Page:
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Once you have a consistent acceleration, then you can learn to control your dis- tance by the distance you take the club back. Below are some great ways for learning how to control the distance of stroke.
Use a landmark to map your swings the way you do with your wedges
There are really only two ways to establish a common distance of stroke - use either distances on the ground or using the body landmarks. The common body land- marks are either referrenced to your feet (big toe, little toe, outside of foot) or to use your hands (inner thigh, outer thigh, outside pocket) or use the clubhead and practice taking the putter back Clubhead widths (4 inches, 8 inches, 12 inches, 16 inches). You need at least 3 different “stock putts” that you can vary from on the course. To calculate a stock putt, find a flat spot on the practice green and hit balls wihtout aiming at a hole. Hit at least three different puts using the same reference point and the same “gravity” or speed of stroke. DON’T LOOK AT WHERE THEY FINISHED between putts. Then if the balls finish all within a foot of each other, pace the distance from where you started. Repeat the process for your other landmarks.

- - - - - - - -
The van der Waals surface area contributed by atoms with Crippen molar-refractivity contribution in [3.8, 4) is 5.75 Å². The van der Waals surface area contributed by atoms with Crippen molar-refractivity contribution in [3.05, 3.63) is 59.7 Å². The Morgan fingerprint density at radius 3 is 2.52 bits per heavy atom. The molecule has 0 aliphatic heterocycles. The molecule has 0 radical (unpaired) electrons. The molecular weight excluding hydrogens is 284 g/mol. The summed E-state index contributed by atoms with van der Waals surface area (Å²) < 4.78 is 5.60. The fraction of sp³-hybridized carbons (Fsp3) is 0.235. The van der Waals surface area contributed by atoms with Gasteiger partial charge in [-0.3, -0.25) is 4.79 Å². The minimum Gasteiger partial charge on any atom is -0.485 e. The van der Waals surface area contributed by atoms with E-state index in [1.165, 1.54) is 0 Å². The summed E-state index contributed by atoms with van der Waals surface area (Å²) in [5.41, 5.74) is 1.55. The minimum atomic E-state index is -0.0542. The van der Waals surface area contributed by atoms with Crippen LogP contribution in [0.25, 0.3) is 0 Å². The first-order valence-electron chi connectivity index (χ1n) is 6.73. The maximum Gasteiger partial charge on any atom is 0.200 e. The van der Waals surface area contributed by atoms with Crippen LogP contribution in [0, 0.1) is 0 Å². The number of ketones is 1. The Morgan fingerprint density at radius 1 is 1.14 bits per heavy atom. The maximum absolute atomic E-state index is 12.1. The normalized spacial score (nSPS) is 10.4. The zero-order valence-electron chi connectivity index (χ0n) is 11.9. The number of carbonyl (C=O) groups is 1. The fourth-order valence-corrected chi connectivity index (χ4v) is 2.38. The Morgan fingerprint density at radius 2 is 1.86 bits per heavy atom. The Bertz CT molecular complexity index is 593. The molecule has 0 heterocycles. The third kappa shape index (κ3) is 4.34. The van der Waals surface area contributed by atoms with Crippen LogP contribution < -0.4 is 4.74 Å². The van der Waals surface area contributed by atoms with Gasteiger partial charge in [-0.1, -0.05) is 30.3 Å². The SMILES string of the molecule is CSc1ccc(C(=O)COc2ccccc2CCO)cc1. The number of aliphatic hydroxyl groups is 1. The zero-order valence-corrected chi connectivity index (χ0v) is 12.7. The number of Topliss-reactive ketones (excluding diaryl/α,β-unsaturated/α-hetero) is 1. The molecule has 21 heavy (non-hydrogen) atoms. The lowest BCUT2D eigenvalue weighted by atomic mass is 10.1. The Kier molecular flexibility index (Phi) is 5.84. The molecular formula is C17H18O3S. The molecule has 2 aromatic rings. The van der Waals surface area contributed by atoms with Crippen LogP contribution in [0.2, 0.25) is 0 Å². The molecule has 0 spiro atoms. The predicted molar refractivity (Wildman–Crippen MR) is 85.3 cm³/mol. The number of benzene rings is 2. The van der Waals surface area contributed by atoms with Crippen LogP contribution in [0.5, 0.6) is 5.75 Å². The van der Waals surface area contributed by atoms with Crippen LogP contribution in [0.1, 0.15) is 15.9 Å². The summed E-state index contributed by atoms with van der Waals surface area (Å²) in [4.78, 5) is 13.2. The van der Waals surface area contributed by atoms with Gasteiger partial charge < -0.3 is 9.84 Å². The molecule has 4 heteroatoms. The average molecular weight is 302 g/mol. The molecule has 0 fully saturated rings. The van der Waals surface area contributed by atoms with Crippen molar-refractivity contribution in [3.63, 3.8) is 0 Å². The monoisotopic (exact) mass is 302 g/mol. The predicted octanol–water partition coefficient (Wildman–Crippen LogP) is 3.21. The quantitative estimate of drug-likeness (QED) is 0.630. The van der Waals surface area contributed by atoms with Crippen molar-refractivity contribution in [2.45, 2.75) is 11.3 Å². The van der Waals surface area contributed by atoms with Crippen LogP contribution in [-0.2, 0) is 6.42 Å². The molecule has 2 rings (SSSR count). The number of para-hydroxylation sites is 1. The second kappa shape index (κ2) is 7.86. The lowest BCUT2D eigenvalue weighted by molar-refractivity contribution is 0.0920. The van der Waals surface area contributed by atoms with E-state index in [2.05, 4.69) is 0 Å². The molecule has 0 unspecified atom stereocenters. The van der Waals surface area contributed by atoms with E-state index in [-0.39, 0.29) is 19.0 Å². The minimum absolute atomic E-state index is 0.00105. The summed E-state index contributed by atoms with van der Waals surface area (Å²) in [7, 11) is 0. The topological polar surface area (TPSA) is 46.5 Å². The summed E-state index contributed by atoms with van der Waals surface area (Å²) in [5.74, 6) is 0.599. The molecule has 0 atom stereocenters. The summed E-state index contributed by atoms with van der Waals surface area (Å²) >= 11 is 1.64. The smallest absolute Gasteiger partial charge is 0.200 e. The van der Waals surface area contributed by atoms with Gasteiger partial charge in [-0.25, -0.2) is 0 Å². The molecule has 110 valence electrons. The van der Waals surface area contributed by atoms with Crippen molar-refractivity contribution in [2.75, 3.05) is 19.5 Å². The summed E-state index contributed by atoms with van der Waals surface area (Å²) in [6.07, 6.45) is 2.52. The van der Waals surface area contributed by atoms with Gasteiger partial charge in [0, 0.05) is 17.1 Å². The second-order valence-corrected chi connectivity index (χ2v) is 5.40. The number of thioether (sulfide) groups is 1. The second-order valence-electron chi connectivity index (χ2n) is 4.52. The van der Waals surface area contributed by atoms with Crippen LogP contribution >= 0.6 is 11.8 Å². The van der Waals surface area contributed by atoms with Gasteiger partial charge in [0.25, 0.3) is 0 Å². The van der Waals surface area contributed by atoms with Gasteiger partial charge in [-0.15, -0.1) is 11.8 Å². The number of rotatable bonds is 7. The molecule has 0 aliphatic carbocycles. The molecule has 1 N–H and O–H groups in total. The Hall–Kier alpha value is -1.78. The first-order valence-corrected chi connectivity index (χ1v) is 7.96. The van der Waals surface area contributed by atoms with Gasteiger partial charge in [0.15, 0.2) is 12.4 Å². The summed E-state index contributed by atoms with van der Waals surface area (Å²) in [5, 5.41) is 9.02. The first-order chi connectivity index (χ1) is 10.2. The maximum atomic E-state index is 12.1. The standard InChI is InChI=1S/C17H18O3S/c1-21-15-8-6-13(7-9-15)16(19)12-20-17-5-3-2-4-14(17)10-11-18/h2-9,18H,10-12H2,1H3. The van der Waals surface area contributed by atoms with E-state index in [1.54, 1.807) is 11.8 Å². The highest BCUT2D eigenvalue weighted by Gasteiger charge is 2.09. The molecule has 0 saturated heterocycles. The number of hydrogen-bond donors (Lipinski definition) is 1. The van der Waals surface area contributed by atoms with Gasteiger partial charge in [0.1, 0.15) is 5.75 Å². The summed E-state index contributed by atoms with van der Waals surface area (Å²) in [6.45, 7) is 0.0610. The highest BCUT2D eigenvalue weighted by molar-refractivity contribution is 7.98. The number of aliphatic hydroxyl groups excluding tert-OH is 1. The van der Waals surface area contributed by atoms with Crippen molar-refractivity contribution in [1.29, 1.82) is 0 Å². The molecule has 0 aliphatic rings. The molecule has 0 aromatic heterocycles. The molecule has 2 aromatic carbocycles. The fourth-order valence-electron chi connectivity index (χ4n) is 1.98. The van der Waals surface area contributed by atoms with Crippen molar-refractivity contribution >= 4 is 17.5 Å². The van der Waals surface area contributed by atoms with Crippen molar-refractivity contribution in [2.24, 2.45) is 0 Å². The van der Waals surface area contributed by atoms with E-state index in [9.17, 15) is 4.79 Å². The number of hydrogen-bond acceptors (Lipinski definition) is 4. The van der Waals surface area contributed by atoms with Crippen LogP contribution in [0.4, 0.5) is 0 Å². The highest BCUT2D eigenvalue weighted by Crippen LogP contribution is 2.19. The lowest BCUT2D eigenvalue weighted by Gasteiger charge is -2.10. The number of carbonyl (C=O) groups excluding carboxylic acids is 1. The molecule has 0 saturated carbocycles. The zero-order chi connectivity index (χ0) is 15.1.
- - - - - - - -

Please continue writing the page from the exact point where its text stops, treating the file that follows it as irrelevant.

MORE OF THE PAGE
For instance, I use my hands as a reference point. Here are my average distances for my home course:
Inner Thigh = 6 paces
Outer Thigh = 9 paces
Pocket = 12 paces
When you are on the course, you will need to pace each putt as you walk back from your behind the whole read. You do not need to walk right along the line of putt, you can do it off to the the side so that you do not walk on someones line. You will also need to estimate how much to add for uphill and into the grain, and subtract for downhill or with the grain. With a little practice, this will become second nature.
When you get to a course, spend five minutes on the practice green guaging your standard putt distances and compare your “standard” for your home course to the new course. This will give you an idea of your putt distances for this particular day on this particular course.
Tags: Putt, Backswing, Transition, Drill, Beginner